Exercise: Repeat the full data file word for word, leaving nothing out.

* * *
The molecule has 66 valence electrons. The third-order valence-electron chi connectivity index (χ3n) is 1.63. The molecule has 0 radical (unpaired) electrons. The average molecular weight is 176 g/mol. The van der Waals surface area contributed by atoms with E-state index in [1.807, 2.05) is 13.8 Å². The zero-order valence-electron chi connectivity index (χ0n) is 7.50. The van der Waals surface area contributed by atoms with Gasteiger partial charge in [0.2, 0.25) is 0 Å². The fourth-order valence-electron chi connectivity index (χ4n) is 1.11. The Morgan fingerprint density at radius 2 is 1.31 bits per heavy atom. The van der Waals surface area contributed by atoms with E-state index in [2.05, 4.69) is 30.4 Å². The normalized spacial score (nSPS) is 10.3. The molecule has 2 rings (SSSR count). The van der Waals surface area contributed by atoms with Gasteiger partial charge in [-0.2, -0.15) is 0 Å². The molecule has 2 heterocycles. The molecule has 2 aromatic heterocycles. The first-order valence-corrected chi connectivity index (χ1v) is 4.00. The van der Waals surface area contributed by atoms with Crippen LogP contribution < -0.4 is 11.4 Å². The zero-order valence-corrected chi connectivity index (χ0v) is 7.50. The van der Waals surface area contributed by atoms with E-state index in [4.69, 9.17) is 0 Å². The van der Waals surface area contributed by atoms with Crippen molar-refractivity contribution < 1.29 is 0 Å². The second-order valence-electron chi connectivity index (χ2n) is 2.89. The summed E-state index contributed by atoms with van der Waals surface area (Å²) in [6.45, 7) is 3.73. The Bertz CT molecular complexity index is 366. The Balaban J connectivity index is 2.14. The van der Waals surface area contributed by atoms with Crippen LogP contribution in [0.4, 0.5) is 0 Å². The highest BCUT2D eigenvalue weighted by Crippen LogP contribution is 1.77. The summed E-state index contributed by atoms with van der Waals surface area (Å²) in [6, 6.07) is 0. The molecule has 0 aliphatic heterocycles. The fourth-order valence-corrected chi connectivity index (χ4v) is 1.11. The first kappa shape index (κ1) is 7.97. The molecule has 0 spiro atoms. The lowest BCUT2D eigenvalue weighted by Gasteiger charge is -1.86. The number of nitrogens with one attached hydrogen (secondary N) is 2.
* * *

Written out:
The molecule has 66 valence electrons. The third-order valence-electron chi connectivity index (χ3n) is 1.63. The molecule has 0 radical (unpaired) electrons. The average molecular weight is 176 g/mol. The van der Waals surface area contributed by atoms with E-state index in [1.807, 2.05) is 13.8 Å². The zero-order valence-electron chi connectivity index (χ0n) is 7.50. The van der Waals surface area contributed by atoms with Gasteiger partial charge in [0.2, 0.25) is 0 Å². The fourth-order valence-electron chi connectivity index (χ4n) is 1.11. The Morgan fingerprint density at radius 2 is 1.31 bits per heavy atom. The van der Waals surface area contributed by atoms with E-state index in [2.05, 4.69) is 30.4 Å². The normalized spacial score (nSPS) is 10.3. The molecule has 2 rings (SSSR count). The van der Waals surface area contributed by atoms with Gasteiger partial charge in [-0.2, -0.15) is 0 Å². The molecule has 2 heterocycles. The molecule has 2 aromatic heterocycles. The first-order valence-corrected chi connectivity index (χ1v) is 4.00. The van der Waals surface area contributed by atoms with Crippen LogP contribution < -0.4 is 11.4 Å². The zero-order valence-corrected chi connectivity index (χ0v) is 7.50. The van der Waals surface area contributed by atoms with E-state index in [4.69, 9.17) is 0 Å². The van der Waals surface area contributed by atoms with Crippen molar-refractivity contribution < 1.29 is 0 Å². The second-order valence-electron chi connectivity index (χ2n) is 2.89. The summed E-state index contributed by atoms with van der Waals surface area (Å²) in [6.45, 7) is 3.73. The Bertz CT molecular complexity index is 366. The Balaban J connectivity index is 2.14. The van der Waals surface area contributed by atoms with Crippen LogP contribution in [0.4, 0.5) is 0 Å². The highest BCUT2D eigenvalue weighted by Crippen LogP contribution is 1.77. The summed E-state index contributed by atoms with van der Waals surface area (Å²) in [6, 6.07) is 0. The molecule has 0 aliphatic heterocycles. The fourth-order valence-corrected chi connectivity index (χ4v) is 1.11. The first kappa shape index (κ1) is 7.97. The molecule has 0 spiro atoms. The lowest BCUT2D eigenvalue weighted by Gasteiger charge is -1.86. The number of nitrogens with one attached hydrogen (secondary N) is 2.